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Overheard: Here's where Houston's low-carbon efforts stand, according to the experts

From the potential for electric vehicle growth to the role of corporates, experts joined a panel to discuss the progress of Houston's low-carbon energy initiatives. Photo by Katya Horner

Houston is moving the needle on low-carbon initiatives, as one panel agreed at the Center for Houston's Future's Low-Carbon Energy Innovation Summit.

The annual event, which is taking place virtually this year, was broken up into two days. The first installment focused on low-carbon markets on October 8. This week on October 15, the virtual programming will cover Houston's energy ecosystem.

While the day of low-carbon programming zeroed in on specifics within the subject, one panel zoomed out to check in on Houston's progress. Brett Perlman, president and CEO for the center for Houston's Future, moderated the discussion, which featured five energy experts. Here are some highlights from the panel.

“We’ve identified 200 companies in Houston that we would call energy 2.0 companies — solar, wind, energy stories, and other energy and clean tech companies. So, there’s already a lot happening.”

— Bob Harvey, president and CEO of the Greater Houston Partnership.

“While innovation and the energy transition are not the same thing, they are close cousins. Innovation is about change and new businesses and how they work with incumbent businesses, so when you think about the transition, you have to include both of them.”

— Barbara Burger, Chevron's vice president of innovation and president of Chevron Technology Ventures.

“Hurricane Harvey was a point where so much changed. Everything I do in my job changed. We went from climate being talked about discretely to something we can’t not talk about. It’s in every conversation whether we like it or not.”

— Lara Cottingham, chief of staff and chief sustainability officer for the city of Houston.

“This is a global challenge, but Houston is a global leader. We really want to be hands on and tackle this to keep Houston in that leadership role.”

— Cottingham continues.

“Houston has the engineering expertise and experience doing energy at scale. Frankly, we need that set of expertise at the table.”

— Emily Reichert, CEO of Greentown Labs, which recently expanded to Houston.

“We’d like to see 30 percent of new vehicle sales be electric vehicles by 2030. I think we’ll get there much sooner.”

Chris George, president and executive director of EVolve Houston.

“Houston is very important and significant because of our relation to the port. Whether it’s looking at hydrogen trucking for long haul trips or looking at reducing logistics cost for manufacturing and assembly, Houston has everything to offer.”

George continues.

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Building Houston

 
 

Houston-based Melax Tech has developed multiple Natural language processing tools that are used by more than 650 health care and life science organizations. Photo via MelaxTech.com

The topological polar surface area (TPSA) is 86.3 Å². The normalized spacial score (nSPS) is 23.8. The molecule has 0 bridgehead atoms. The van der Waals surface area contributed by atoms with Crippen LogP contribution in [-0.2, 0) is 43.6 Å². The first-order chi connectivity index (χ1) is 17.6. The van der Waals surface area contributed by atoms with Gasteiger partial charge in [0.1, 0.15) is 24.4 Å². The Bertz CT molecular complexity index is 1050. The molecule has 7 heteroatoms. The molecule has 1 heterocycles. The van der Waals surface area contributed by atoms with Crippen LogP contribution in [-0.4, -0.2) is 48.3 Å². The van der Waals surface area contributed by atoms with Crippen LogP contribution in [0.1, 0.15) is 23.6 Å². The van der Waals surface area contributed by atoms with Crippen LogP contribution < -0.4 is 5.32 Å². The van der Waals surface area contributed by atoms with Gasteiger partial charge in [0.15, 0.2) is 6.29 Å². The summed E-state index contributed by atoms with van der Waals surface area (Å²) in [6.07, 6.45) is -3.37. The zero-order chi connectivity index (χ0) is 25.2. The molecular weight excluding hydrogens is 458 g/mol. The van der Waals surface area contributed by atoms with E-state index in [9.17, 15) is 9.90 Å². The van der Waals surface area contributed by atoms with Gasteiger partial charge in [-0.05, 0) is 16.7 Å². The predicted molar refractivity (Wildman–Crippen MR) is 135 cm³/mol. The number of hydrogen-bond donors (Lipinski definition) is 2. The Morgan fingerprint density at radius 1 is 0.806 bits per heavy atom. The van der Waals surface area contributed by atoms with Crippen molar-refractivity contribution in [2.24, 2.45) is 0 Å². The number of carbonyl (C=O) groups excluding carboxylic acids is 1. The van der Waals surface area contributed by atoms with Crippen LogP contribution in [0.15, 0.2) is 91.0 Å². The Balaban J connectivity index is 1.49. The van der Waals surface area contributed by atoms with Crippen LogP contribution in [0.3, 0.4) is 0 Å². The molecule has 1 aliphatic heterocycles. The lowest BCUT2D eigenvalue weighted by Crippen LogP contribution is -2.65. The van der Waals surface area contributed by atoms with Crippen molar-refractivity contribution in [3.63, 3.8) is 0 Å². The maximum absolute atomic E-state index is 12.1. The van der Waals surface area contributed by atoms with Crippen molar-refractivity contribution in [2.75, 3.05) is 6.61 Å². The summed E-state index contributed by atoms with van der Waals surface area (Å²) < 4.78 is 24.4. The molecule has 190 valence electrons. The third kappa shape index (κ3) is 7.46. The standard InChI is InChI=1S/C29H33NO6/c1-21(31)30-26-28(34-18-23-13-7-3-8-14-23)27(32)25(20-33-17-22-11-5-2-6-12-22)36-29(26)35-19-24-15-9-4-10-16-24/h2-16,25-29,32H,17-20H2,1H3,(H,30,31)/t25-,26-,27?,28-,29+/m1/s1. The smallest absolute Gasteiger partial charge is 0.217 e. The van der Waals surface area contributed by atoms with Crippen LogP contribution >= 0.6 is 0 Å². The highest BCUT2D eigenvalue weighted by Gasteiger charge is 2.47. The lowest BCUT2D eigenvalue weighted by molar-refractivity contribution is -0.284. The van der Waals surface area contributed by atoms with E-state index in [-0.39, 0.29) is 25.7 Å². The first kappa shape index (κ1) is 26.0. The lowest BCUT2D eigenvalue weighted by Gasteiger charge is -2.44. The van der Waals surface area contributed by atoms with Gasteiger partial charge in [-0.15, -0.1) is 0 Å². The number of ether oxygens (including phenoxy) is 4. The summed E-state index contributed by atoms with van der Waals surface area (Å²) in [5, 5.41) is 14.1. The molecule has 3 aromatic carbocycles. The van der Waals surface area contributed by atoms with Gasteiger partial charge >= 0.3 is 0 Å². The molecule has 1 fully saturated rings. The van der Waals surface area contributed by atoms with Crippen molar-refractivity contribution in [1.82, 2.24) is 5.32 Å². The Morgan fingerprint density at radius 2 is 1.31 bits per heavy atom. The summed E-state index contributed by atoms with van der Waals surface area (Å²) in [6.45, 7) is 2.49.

Melax Tech Partners, a leader in natural language technology processing, announced a new partnership with the University of California at Irvine that will help researchers derive insights from the UCI Health Data Science Platform’s electronic health records system and improve patient care.

Melax will implement its signature text annotation tool LANN to pull information from clinical notes, and its CLAMP product to develop natural language processing customizations through the use of AI, according to a statement from the company.

“There has been a strong desire among UCI researchers to have the capability to analyze free-text clinical narrative data using cutting-edge NLP technologies," Kai Zheng, chief research information officer at UCI Health Affairs, says in a statement. "We are delighted to have this opportunity to work with Melax Tech to deploy their AI-driven annotation and analytics tools to help our researchers advance their research agenda by leveraging the vast amount of free-text data that our health system has accumulated in the past two decades.”

Natural language processing, or NLP, allows organizations and healthcare groups to sift through and analyze massive amounts of data at a rapid rate through the use of machine learning and AI. Houston-based Melax Tech, founded in 2017, has developed multiple NLP tools that are used by more than 650 health care and life science organizations, according to its website.

In addition to the recent partnership with UC Irvine, Melax has also recently partnered with Vanderbilt University Medical Center and the University of Western Pennsylvania on similar clinical projects.

Melax has also used its platforms to pull vital information from datasets relating to COVID-19, in both medical and social settings.

In March 2022, it was awarded a Phase 1 NIH Award, valued at $300,000, to develop informatics tools based on COVID-19 datasets with the San Diego Supercomputer Center at UC San Diego. The tool aims to help researchers better understand vast amounts of virus-related data and connect findings with other similar results.

In August, Melax also received another $300,000 grant from the National Institute of Allergy and Infectious Diseases to develop NLP-based algorithms that will "model, extract and synthesize vaccine misinformation from multiple popular social media sources," according to a statement. Melax will also develop a visualization that presents its findings on the misinformation into a compressible format.

"This is a very real topic affecting culture at present," Andre Pontin, CEO at Melax Tech, says in a statement. "And shows that we as a collective business and group of experts continue to be on the cutting-edge of science in the NLP and AI domain."

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